“C.J. wants to run,” Day said. “But we know how important it is to keep C.J. healthy, and he's not going to take shots unless we need him to. We needed him to today. And he did it.

“He's such a weapon in the pocket with what he can do. We got to be smart about when we put him in those situations. But that has nothing to do with C.J. He wants to compete. He wants those opportunities. So when the time was right today, he did it to win the game. And that's what's most important. Keep winning, and you move on, despite these really difficult conditions today.”

Certainly, Saturday’s game might not be the only time Ohio State needs Stroud to run down the stretch of the season if it’s going to continue winning. The potential for bad weather will be on the table for all of Ohio State’s November regular-season games. There will also be much tougher competition than Northwestern, meaning the Buckeyes may need Stroud to run more even in better weather conditions.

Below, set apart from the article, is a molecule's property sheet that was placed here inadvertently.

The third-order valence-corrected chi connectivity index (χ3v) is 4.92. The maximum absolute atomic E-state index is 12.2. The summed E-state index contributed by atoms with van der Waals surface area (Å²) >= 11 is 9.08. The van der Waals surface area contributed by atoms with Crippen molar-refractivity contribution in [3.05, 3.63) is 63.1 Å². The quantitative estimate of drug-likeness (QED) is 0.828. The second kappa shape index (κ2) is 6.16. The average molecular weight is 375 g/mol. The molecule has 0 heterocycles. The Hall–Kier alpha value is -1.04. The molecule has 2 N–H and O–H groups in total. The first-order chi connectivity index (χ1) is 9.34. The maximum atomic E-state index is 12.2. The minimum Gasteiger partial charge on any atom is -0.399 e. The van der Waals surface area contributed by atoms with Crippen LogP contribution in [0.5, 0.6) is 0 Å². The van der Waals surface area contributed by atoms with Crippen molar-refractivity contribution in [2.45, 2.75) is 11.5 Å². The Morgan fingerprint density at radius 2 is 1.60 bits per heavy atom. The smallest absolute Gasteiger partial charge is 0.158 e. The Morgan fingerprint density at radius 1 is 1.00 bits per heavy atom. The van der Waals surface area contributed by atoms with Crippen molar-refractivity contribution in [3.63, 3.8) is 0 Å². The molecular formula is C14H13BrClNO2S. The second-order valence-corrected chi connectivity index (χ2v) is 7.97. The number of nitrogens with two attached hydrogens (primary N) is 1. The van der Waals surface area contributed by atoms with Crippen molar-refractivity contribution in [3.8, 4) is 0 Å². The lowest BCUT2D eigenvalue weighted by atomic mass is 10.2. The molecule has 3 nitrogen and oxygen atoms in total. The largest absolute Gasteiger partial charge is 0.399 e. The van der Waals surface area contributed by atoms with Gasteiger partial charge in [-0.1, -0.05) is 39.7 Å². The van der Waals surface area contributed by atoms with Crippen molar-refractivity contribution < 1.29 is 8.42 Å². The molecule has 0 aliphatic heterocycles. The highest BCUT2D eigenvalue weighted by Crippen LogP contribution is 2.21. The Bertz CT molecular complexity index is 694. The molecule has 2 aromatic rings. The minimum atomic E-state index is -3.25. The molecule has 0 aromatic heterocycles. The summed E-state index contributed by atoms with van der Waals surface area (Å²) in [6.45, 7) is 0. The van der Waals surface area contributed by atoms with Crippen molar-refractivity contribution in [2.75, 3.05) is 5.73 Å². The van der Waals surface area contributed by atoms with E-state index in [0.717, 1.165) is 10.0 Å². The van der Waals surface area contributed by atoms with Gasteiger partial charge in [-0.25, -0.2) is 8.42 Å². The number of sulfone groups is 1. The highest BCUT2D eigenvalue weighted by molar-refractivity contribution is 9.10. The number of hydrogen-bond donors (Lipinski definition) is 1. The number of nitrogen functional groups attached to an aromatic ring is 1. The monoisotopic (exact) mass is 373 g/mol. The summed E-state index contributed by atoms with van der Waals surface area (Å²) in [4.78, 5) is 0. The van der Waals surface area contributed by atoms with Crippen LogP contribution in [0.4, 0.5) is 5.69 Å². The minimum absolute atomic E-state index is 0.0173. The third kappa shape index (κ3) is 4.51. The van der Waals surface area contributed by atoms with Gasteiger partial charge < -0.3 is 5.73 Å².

Day’s comments after Saturday’s game indicated that Stroud running the ball more won’t be a part of the game plan unless Ohio State feels like it needs to be, but Saturday’s game is one the Buckeyes must keep in mind as they assemble their game plans in the future.

“That's the balance you try to find. Is it worth it to get the quarterback involved and get him exposed to the shots that could potentially put him out of the game, or do you need those yards?” Day said. “And I think that's where you have to make good decisions. And you have to take a deep breath at times and keep working through that. Knowing that if you involve the quarterback, yeah, you might be able to make a few yards, but you're also exposing him to hits. And we needed it today, in these conditions, at the right time.”